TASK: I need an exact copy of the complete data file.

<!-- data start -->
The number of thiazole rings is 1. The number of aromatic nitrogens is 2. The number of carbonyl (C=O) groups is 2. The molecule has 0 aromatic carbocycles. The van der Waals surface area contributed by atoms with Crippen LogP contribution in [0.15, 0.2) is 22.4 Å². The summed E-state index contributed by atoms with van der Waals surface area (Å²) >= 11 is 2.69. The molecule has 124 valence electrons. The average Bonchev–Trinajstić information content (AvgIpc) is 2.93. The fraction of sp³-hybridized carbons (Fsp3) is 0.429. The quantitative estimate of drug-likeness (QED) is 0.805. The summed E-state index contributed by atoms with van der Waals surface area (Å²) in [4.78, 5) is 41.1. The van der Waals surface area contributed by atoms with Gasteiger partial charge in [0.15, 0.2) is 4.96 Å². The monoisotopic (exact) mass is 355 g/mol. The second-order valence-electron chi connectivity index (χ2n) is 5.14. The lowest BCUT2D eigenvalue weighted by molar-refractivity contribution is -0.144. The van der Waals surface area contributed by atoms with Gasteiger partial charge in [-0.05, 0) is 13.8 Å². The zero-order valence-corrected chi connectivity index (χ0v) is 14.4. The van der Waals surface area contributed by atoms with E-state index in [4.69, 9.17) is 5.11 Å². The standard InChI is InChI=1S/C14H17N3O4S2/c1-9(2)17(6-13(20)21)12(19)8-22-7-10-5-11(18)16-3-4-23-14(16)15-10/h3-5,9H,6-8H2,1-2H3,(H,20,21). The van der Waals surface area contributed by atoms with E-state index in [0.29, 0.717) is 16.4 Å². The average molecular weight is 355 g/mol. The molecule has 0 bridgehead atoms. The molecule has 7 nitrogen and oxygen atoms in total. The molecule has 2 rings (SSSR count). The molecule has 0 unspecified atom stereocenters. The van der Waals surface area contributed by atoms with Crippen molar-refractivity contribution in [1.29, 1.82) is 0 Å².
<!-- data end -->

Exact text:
The number of thiazole rings is 1. The number of aromatic nitrogens is 2. The number of carbonyl (C=O) groups is 2. The molecule has 0 aromatic carbocycles. The van der Waals surface area contributed by atoms with Crippen LogP contribution in [0.15, 0.2) is 22.4 Å². The summed E-state index contributed by atoms with van der Waals surface area (Å²) >= 11 is 2.69. The molecule has 124 valence electrons. The average Bonchev–Trinajstić information content (AvgIpc) is 2.93. The fraction of sp³-hybridized carbons (Fsp3) is 0.429. The quantitative estimate of drug-likeness (QED) is 0.805. The summed E-state index contributed by atoms with van der Waals surface area (Å²) in [4.78, 5) is 41.1. The van der Waals surface area contributed by atoms with Gasteiger partial charge in [0.15, 0.2) is 4.96 Å². The monoisotopic (exact) mass is 355 g/mol. The second-order valence-electron chi connectivity index (χ2n) is 5.14. The lowest BCUT2D eigenvalue weighted by molar-refractivity contribution is -0.144. The van der Waals surface area contributed by atoms with Gasteiger partial charge in [-0.05, 0) is 13.8 Å². The zero-order valence-corrected chi connectivity index (χ0v) is 14.4. The van der Waals surface area contributed by atoms with E-state index in [4.69, 9.17) is 5.11 Å². The standard InChI is InChI=1S/C14H17N3O4S2/c1-9(2)17(6-13(20)21)12(19)8-22-7-10-5-11(18)16-3-4-23-14(16)15-10/h3-5,9H,6-8H2,1-2H3,(H,20,21). The van der Waals surface area contributed by atoms with E-state index in [0.29, 0.717) is 16.4 Å². The average molecular weight is 355 g/mol. The molecule has 0 bridgehead atoms. The molecule has 7 nitrogen and oxygen atoms in total. The molecule has 2 rings (SSSR count). The molecule has 0 unspecified atom stereocenters. The van der Waals surface area contributed by atoms with Crippen molar-refractivity contribution in [1.29, 1.82) is 0 Å².